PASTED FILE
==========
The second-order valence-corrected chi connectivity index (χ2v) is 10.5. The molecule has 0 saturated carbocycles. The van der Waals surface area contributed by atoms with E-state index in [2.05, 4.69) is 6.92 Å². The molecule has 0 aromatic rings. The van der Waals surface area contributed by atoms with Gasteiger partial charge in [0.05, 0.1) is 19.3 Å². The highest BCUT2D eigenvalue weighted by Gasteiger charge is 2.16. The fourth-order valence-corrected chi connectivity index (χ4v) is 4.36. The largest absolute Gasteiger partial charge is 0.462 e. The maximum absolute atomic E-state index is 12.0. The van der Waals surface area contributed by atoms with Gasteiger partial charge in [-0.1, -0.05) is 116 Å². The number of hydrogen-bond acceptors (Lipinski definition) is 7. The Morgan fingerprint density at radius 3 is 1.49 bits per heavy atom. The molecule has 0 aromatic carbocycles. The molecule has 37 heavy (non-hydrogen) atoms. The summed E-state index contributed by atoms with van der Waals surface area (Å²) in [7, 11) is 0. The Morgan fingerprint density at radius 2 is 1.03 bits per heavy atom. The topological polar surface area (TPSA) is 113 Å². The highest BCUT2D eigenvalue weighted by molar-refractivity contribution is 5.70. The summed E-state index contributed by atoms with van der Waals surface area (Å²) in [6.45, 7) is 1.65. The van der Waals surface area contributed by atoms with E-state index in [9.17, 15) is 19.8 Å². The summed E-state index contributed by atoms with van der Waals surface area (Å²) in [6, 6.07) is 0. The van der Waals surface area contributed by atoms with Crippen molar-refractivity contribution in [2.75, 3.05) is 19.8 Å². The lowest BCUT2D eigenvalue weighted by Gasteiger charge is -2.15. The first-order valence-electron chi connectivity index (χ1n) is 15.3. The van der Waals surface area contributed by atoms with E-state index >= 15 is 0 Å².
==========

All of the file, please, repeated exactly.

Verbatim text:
The second-order valence-corrected chi connectivity index (χ2v) is 10.5. The molecule has 0 saturated carbocycles. The van der Waals surface area contributed by atoms with E-state index in [2.05, 4.69) is 6.92 Å². The molecule has 0 aromatic rings. The van der Waals surface area contributed by atoms with Gasteiger partial charge in [0.05, 0.1) is 19.3 Å². The highest BCUT2D eigenvalue weighted by Gasteiger charge is 2.16. The fourth-order valence-corrected chi connectivity index (χ4v) is 4.36. The largest absolute Gasteiger partial charge is 0.462 e. The maximum absolute atomic E-state index is 12.0. The van der Waals surface area contributed by atoms with Gasteiger partial charge in [-0.1, -0.05) is 116 Å². The number of hydrogen-bond acceptors (Lipinski definition) is 7. The Morgan fingerprint density at radius 3 is 1.49 bits per heavy atom. The molecule has 0 aromatic carbocycles. The molecule has 37 heavy (non-hydrogen) atoms. The summed E-state index contributed by atoms with van der Waals surface area (Å²) in [7, 11) is 0. The Morgan fingerprint density at radius 2 is 1.03 bits per heavy atom. The topological polar surface area (TPSA) is 113 Å². The highest BCUT2D eigenvalue weighted by molar-refractivity contribution is 5.70. The summed E-state index contributed by atoms with van der Waals surface area (Å²) in [6.45, 7) is 1.65. The van der Waals surface area contributed by atoms with E-state index in [9.17, 15) is 19.8 Å². The summed E-state index contributed by atoms with van der Waals surface area (Å²) in [6, 6.07) is 0. The van der Waals surface area contributed by atoms with Crippen molar-refractivity contribution in [2.75, 3.05) is 19.8 Å². The lowest BCUT2D eigenvalue weighted by Gasteiger charge is -2.15. The first-order valence-electron chi connectivity index (χ1n) is 15.3. The van der Waals surface area contributed by atoms with E-state index >= 15 is 0 Å².